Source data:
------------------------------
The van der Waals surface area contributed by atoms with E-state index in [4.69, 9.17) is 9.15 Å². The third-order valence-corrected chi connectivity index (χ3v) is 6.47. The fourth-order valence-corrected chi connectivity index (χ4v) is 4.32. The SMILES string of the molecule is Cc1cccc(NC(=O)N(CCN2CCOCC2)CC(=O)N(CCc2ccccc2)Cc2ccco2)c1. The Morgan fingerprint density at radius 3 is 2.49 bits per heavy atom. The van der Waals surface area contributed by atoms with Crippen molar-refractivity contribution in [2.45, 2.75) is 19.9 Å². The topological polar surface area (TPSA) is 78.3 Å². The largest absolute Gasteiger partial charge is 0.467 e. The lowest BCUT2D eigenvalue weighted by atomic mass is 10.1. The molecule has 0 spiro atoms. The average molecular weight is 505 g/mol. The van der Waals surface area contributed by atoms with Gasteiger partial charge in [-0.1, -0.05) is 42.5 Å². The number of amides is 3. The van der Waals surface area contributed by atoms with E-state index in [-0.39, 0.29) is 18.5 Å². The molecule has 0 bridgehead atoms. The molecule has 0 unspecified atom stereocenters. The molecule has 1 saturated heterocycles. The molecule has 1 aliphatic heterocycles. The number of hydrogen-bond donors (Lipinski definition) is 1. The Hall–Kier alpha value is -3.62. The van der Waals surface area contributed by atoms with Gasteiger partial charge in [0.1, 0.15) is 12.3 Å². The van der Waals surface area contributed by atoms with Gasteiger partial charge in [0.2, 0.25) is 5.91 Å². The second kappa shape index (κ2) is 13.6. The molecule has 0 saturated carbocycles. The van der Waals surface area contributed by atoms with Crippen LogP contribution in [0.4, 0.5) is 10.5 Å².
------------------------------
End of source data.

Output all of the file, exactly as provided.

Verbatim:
The van der Waals surface area contributed by atoms with E-state index in [4.69, 9.17) is 9.15 Å². The third-order valence-corrected chi connectivity index (χ3v) is 6.47. The fourth-order valence-corrected chi connectivity index (χ4v) is 4.32. The SMILES string of the molecule is Cc1cccc(NC(=O)N(CCN2CCOCC2)CC(=O)N(CCc2ccccc2)Cc2ccco2)c1. The Morgan fingerprint density at radius 3 is 2.49 bits per heavy atom. The van der Waals surface area contributed by atoms with Crippen molar-refractivity contribution in [2.45, 2.75) is 19.9 Å². The topological polar surface area (TPSA) is 78.3 Å². The largest absolute Gasteiger partial charge is 0.467 e. The lowest BCUT2D eigenvalue weighted by atomic mass is 10.1. The molecule has 0 spiro atoms. The average molecular weight is 505 g/mol. The van der Waals surface area contributed by atoms with Gasteiger partial charge in [-0.1, -0.05) is 42.5 Å². The number of amides is 3. The van der Waals surface area contributed by atoms with E-state index in [-0.39, 0.29) is 18.5 Å². The molecule has 0 bridgehead atoms. The molecule has 0 unspecified atom stereocenters. The molecule has 1 saturated heterocycles. The molecule has 1 aliphatic heterocycles. The number of hydrogen-bond donors (Lipinski definition) is 1. The Hall–Kier alpha value is -3.62. The van der Waals surface area contributed by atoms with Gasteiger partial charge in [0.1, 0.15) is 12.3 Å². The van der Waals surface area contributed by atoms with Gasteiger partial charge in [0.2, 0.25) is 5.91 Å². The second kappa shape index (κ2) is 13.6. The molecule has 0 saturated carbocycles. The van der Waals surface area contributed by atoms with Crippen LogP contribution in [0.4, 0.5) is 10.5 Å².